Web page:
Traditional Ghanaian sampling

The Ewe of Ghana have a long history of incorporating musical elements from other cultures into their traditions.

Recent developments among the Tagborlo family in the master drumming for agbadza funeral dancing (above), influenced to some extent by contacts with Western popular music, involve humor (including graphic sexual jokes), taunts, and quotations from popular songs in a manner resembling sampling procedures in rap music. These innovations are entirely within the tradition—the basic rhythmic structure, cultural context, and instrumentation remain the same.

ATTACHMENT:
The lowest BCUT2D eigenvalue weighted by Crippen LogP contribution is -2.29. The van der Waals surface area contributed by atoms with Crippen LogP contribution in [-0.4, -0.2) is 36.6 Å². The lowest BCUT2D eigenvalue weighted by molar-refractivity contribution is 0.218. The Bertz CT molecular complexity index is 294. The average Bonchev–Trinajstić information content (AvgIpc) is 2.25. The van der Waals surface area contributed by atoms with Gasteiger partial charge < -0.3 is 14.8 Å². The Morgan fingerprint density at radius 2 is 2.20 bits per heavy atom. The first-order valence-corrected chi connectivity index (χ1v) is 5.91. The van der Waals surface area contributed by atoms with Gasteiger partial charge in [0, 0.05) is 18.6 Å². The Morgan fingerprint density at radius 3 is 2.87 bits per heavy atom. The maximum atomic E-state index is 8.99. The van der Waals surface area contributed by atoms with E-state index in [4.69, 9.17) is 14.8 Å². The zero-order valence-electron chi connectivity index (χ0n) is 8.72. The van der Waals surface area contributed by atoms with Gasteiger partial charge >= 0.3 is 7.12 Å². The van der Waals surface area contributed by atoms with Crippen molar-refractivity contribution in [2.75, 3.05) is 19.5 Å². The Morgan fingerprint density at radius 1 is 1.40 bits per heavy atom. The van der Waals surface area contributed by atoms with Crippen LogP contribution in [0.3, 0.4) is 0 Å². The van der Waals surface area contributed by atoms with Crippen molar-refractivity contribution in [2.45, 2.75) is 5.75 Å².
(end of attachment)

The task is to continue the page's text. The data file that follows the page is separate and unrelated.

This according to “’My mother has a television, does yours?’ Transformation and secularization in an Ewe funeral drum tradition” by James Burns (Oral tradition XX/2 [October 2005] pp. 300–319). Below, agbadza drumming and dancing at a funeral in Atsiekpui, Ghana; the master drummer on the far left conveys verbal messages through references to speech rhythms and tones.

Related post: Dagomba dance-drumming

1 Comment

Filed under Africa, Humor, World music

One response to “Traditional Ghanaian sampling

  1. Pingback: Dagomba dance-drumming | Bibliolore

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